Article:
Relate to the value proposition: Similarly, in more tactical discussions, you can refer to how the topic you are doing/planning/evaluating connects to one of the critical differentiators or values highlighted in your vision.
In summary, do it however you feel more comfortable, but as a leader, it is your job to ensure that a shared vision leaves in people’s minds, not archived artifacts.
A short note on Vision Video
I would admit I love vision videos, so I will make a slight detour.
For scale-ups or larger companies (let’s say, more than 50 people in the product development disciplines), where there is no frequent and direct contact from vision “creators” to everyone, an excellent tool to keep the vision present is the vision video.
The video is built on top of your storyboard with a more detailed narrative and powerful visuals. Thus, it can provide a motivational message in a few minutes. The video can “advocate on behalf of the leader.” Anyone in the organization can use it during their own kick-off or review meetings, onboarding materials, planning, and brainstorms. It can even help those leaders who are not that strong at storytelling embed their sessions with the vision concept without relying on them doing a masterful speech.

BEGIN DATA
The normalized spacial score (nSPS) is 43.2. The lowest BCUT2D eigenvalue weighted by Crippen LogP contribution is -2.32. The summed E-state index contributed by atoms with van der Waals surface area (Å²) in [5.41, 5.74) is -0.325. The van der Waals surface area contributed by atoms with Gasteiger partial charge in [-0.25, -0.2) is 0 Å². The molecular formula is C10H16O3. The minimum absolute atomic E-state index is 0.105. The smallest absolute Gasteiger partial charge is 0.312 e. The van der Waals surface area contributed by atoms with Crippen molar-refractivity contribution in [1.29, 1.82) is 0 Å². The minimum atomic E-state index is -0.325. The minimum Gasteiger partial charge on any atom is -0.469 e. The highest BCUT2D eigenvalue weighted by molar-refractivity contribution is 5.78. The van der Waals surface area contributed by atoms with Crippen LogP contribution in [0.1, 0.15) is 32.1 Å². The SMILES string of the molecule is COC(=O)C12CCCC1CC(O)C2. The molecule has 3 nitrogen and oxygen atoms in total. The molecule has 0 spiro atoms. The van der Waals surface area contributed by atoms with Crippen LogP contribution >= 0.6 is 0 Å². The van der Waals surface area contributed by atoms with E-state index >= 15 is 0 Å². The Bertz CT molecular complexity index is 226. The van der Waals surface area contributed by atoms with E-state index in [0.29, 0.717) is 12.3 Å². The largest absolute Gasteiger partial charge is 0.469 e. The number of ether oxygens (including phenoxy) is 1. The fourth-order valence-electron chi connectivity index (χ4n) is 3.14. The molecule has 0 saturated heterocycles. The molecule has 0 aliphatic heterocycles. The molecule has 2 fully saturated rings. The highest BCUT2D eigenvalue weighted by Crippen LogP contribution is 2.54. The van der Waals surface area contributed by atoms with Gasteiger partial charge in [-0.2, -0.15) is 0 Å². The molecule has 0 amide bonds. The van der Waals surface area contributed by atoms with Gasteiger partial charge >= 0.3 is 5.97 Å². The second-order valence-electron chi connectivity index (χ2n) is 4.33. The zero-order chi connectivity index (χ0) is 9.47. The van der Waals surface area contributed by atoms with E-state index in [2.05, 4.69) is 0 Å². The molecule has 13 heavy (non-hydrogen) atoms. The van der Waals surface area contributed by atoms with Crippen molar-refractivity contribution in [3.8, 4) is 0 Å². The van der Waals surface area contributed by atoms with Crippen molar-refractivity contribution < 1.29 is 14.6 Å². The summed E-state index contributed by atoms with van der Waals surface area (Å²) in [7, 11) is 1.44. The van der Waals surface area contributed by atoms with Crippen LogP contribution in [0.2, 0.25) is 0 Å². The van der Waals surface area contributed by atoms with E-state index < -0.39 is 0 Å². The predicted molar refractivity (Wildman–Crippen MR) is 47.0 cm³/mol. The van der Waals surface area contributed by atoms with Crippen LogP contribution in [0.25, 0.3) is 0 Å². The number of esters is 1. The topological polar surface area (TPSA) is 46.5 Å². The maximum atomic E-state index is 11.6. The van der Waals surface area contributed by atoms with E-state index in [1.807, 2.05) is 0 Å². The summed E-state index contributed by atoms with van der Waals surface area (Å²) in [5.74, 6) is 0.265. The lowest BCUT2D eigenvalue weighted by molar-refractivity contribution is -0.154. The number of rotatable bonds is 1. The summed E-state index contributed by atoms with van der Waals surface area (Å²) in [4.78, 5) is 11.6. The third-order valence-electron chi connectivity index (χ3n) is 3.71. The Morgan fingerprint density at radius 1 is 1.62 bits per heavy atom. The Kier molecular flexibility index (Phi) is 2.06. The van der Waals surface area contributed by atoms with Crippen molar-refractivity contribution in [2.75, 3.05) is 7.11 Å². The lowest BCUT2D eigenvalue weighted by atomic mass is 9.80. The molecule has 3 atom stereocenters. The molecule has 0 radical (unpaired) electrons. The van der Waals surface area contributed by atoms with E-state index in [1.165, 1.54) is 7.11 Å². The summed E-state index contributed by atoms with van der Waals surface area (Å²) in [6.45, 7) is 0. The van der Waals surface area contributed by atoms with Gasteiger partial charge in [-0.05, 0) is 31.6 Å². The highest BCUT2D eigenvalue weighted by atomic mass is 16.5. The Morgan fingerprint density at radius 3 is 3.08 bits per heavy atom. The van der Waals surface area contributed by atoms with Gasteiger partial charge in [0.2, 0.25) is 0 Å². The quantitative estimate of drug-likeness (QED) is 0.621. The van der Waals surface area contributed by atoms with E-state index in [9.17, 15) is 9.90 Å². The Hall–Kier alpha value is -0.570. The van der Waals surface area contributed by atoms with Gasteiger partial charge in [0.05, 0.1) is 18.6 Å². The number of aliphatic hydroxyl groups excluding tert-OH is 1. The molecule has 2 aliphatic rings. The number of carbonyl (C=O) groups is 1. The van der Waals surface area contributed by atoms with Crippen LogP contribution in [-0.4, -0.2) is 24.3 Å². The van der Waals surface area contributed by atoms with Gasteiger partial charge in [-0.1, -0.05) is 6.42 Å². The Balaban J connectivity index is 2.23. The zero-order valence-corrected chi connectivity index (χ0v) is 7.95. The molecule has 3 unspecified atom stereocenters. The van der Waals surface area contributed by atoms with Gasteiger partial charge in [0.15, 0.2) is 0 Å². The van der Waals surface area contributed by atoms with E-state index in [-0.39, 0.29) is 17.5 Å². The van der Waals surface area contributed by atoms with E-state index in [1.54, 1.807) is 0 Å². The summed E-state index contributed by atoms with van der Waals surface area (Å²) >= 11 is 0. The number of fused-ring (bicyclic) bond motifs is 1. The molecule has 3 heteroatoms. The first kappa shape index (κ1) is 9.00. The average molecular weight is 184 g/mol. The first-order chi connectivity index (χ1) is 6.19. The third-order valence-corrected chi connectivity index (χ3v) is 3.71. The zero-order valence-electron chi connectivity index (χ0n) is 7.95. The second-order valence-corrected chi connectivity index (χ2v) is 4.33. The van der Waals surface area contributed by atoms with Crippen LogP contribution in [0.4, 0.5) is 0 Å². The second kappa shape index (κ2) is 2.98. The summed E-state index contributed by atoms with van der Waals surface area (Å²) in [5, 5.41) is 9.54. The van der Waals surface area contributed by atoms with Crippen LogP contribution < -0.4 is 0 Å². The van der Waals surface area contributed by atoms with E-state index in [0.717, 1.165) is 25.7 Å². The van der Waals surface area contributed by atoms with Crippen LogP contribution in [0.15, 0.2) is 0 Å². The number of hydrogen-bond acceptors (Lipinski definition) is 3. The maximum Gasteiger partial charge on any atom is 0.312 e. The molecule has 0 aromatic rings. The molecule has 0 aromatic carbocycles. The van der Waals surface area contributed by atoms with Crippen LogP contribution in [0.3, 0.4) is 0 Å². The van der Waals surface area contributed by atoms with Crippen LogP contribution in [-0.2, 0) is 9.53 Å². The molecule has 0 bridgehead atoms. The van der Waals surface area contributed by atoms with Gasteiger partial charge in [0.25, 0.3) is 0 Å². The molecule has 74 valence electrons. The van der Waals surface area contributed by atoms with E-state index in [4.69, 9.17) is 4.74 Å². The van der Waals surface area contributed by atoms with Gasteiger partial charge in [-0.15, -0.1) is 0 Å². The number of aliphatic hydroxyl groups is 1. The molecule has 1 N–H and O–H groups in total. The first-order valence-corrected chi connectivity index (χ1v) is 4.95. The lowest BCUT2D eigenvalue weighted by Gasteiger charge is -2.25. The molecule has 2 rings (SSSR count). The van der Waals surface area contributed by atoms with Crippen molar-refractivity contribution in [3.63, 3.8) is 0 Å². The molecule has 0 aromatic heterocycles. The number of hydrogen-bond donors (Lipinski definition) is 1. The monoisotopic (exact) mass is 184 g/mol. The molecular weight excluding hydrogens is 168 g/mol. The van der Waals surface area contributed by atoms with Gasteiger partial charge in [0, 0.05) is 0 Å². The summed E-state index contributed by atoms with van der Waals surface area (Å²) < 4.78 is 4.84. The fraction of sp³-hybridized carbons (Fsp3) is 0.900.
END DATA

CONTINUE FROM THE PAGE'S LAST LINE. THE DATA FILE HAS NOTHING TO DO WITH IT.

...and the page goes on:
Connecting to strategy
Now let’s jump on how to connect this story you are advocating with the strategy you will follow to get there.
As said for other sections in this article series, there are multiple ways (and more art than science), but let’s describe a method to get you started.
Finding the building blocks
The first part is “deconstructing” your vision into key components to deliver the value and differentiation you want to create and defend in the market. They provide a high-level abstraction of the problems you must solve or opportunities you must pursue with your strategy. This may sound abstract, but in truth, it can be done in two straightforward ways:
Your storyboard depicted some user struggles and how your product helped overcome them. Those “how to(s)" are the value you are trying to deliver, and you can extract and generalize them into building blocks. Returning to one example from our last article, we mentioned showing advanced and futuristic filters for a marketplace product. The generalized building block can be “Ultimate search precision.”
We based our storyboard on Future Positioning (an activity we covered in the third article of this series). This was based on a combination of Core Value Propositions and “What is needed” to achieve it. These can be quickly transcribed as your building blocks. Continuing the travel example I mentioned, if a building block is “Unique and Stress-Free experiences,” we need a building block around “ensuring experience quality.”